The U.S. Transportation Security Administration may permanently shift teams of specially trained officers that do random searches at train and bus stations to airports.
The biggest short-term change to agency practices after the Nov. 1 Los Angeles International Airport shooting has been moving some of its 37 Visible Intermodal Prevention and Response, or VIPR, teams around the U.S. from surface-transportation settings to airports, Administrator John Pistole said at a conference in Washington today.
“I immediately moved some to airports, to have a greater visible deterrent there,” Pistole said. “We’re looking at the possibility of continuing that.”
TSA officials said after the shooting, in which for the first time an agency employee was killed while on duty, that areas in the front part of airports like ticketing counters were vulnerable to attack. The agency doesn’t provide security between the curb, where passengers are dropped off, and the security checkpoint.
The Dec. 13 arrest of a Kansas man allegedly planning a bomb attack at Wichita Mid-Continent Airport underscores that not all terrorist threats come from abroad, Pistole said. The Los Angeles airport shooting suspect, also a U.S. citizen, “wanted to kill as many TSA employees as he could,” Pistole said.
The TSA held a meeting with 30 aviation-industry stakeholders the week after the Los Angeles attack and will hold another meeting in January, Pistole said. The agency is trying to do whatever it can to augment the “deterrent effect of law enforcement officers,” he said.
The VIPR teams, which conduct random searches at subway stations, ports, bus terminals and sporting events, have been criticized by some members of Congress as being too far removed from the TSA’s mission of securing U.S. airports.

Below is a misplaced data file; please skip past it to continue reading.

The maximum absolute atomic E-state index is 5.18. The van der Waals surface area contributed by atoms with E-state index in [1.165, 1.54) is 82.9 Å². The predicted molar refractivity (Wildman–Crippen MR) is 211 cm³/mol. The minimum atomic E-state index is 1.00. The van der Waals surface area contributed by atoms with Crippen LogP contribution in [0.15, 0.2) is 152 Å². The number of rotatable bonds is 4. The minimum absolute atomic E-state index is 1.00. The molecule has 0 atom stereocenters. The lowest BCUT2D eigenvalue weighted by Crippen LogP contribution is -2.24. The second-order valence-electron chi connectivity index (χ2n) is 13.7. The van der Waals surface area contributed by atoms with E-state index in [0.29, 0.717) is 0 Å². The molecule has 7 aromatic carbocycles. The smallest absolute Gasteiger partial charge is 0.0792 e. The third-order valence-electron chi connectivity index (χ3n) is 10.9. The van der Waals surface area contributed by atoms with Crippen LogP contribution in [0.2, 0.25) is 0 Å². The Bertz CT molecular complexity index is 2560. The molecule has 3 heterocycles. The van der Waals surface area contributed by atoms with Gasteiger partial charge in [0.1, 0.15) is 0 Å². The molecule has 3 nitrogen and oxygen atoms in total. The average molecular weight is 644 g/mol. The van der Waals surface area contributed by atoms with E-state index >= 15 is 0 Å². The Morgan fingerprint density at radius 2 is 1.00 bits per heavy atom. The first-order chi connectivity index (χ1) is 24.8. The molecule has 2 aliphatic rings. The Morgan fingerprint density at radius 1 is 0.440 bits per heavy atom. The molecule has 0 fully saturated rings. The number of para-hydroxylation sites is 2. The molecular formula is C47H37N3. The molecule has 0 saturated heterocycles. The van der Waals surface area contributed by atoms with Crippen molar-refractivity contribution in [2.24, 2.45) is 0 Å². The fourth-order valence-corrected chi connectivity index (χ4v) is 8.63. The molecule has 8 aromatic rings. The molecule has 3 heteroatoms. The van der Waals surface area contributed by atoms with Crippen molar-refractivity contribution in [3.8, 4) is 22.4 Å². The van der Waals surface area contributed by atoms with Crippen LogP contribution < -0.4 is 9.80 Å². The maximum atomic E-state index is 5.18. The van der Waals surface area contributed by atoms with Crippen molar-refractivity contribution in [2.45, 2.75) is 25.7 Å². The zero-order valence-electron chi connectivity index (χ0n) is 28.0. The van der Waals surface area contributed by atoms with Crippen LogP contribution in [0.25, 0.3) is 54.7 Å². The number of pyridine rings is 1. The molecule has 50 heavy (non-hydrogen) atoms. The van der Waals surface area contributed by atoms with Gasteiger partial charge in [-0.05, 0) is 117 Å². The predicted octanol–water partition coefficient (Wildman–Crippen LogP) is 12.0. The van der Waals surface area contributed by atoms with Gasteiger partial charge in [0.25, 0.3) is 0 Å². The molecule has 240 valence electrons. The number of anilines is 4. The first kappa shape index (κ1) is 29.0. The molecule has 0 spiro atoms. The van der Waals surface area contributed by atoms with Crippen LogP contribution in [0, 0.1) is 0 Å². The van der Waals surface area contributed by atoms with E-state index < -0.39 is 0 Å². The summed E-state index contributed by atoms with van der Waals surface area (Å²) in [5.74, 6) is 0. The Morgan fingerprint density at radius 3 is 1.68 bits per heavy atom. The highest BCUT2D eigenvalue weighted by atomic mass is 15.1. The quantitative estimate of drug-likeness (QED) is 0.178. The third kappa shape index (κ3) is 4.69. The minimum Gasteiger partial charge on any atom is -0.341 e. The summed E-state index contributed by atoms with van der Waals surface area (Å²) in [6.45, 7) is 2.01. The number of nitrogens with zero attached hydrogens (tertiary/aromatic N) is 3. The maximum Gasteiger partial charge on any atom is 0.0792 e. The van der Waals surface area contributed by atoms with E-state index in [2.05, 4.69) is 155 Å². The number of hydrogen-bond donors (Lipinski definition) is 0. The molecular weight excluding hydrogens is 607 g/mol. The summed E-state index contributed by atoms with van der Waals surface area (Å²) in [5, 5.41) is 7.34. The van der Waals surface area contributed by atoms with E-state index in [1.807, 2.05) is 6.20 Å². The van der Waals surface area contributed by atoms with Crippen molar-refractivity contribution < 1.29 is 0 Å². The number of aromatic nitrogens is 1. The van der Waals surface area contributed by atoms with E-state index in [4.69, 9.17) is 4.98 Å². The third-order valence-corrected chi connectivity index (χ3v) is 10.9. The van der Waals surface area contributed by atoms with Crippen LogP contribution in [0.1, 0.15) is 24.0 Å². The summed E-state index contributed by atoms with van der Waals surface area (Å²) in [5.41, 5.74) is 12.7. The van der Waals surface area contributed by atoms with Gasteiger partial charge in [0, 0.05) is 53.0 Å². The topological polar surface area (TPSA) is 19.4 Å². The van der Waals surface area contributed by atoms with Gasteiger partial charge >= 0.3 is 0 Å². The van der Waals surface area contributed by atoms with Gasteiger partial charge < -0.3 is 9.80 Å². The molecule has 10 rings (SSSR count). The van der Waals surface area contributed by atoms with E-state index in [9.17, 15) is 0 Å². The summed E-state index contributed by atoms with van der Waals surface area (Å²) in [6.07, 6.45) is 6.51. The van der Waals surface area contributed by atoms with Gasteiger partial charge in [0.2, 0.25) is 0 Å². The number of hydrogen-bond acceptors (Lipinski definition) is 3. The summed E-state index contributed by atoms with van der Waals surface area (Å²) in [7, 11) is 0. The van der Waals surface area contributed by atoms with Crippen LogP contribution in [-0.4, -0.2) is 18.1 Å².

The teams were formed in 2004 following the train bombing in Madrid, according to the TSA’s website. The teams are assembled with the input of local authorities and can include federal air marshals, checkpoint screeners, behavior-detection specialists, as well as experts in explosives, nuclear detection and local police.
VIPR teams were authorized under a law passed to implement recommendations of the 9/11 Commission, according to the TSA website. They can be deployed at random locations and during special events or high-alert periods.
Representative Scott Garrett, a New Jersey Republican, proposed legislation this year that would roll back the TSA’s authority to do random searches in surface-transportation settings. He said agency teams have conducted thousands of unannounced sweeps.
“These teams can appear virtually anytime, anywhere to subject citizens to a search of their person and property,” he said in introducing his legislation.
The TSA hasn’t moved on another policy option discussed in the weeks after the Los Angeles shooting: arming checkpoint screeners. According to a Dec. 12 poll published by the Reason Foundation, 59 percent of Americans support TSA officers carrying guns, while 35 percent are opposed.